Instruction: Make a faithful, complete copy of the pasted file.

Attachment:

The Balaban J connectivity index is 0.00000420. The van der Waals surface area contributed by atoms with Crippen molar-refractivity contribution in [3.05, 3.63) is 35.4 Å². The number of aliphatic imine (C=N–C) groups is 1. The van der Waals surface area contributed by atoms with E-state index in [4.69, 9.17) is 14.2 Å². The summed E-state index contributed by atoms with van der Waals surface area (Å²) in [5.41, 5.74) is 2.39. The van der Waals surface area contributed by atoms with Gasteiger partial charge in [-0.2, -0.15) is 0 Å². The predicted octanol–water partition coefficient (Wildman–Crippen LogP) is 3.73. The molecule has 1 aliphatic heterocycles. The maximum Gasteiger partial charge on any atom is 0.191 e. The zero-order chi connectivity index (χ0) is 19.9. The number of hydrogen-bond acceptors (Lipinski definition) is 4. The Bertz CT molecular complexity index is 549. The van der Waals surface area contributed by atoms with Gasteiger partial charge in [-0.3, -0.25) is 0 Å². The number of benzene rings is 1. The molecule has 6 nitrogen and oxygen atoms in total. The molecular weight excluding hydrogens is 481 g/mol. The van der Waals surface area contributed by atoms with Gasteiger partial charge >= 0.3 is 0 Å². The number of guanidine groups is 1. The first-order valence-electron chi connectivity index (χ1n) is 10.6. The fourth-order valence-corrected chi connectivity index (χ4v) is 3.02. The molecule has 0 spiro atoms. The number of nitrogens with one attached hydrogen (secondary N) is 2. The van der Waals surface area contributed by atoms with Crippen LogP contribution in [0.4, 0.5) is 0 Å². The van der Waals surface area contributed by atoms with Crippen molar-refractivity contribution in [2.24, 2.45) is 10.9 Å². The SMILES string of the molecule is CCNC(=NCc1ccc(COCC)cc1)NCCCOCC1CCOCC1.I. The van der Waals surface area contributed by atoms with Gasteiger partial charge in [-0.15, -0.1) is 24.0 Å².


The Balaban J connectivity index is 0.00000420. The van der Waals surface area contributed by atoms with Crippen molar-refractivity contribution in [3.05, 3.63) is 35.4 Å². The number of aliphatic imine (C=N–C) groups is 1. The van der Waals surface area contributed by atoms with E-state index in [4.69, 9.17) is 14.2 Å². The summed E-state index contributed by atoms with van der Waals surface area (Å²) in [5.41, 5.74) is 2.39. The van der Waals surface area contributed by atoms with Gasteiger partial charge in [-0.2, -0.15) is 0 Å². The predicted octanol–water partition coefficient (Wildman–Crippen LogP) is 3.73. The molecule has 1 aliphatic heterocycles. The maximum Gasteiger partial charge on any atom is 0.191 e. The zero-order chi connectivity index (χ0) is 19.9. The number of hydrogen-bond acceptors (Lipinski definition) is 4. The Bertz CT molecular complexity index is 549. The van der Waals surface area contributed by atoms with Gasteiger partial charge in [-0.3, -0.25) is 0 Å². The number of benzene rings is 1. The molecule has 6 nitrogen and oxygen atoms in total. The molecular weight excluding hydrogens is 481 g/mol. The van der Waals surface area contributed by atoms with Gasteiger partial charge >= 0.3 is 0 Å². The number of guanidine groups is 1. The first-order valence-electron chi connectivity index (χ1n) is 10.6. The fourth-order valence-corrected chi connectivity index (χ4v) is 3.02. The molecule has 0 spiro atoms. The number of nitrogens with one attached hydrogen (secondary N) is 2. The van der Waals surface area contributed by atoms with Crippen LogP contribution in [0.4, 0.5) is 0 Å². The van der Waals surface area contributed by atoms with Crippen molar-refractivity contribution in [2.24, 2.45) is 10.9 Å². The SMILES string of the molecule is CCNC(=NCc1ccc(COCC)cc1)NCCCOCC1CCOCC1.I. The van der Waals surface area contributed by atoms with Gasteiger partial charge in [-0.15, -0.1) is 24.0 Å².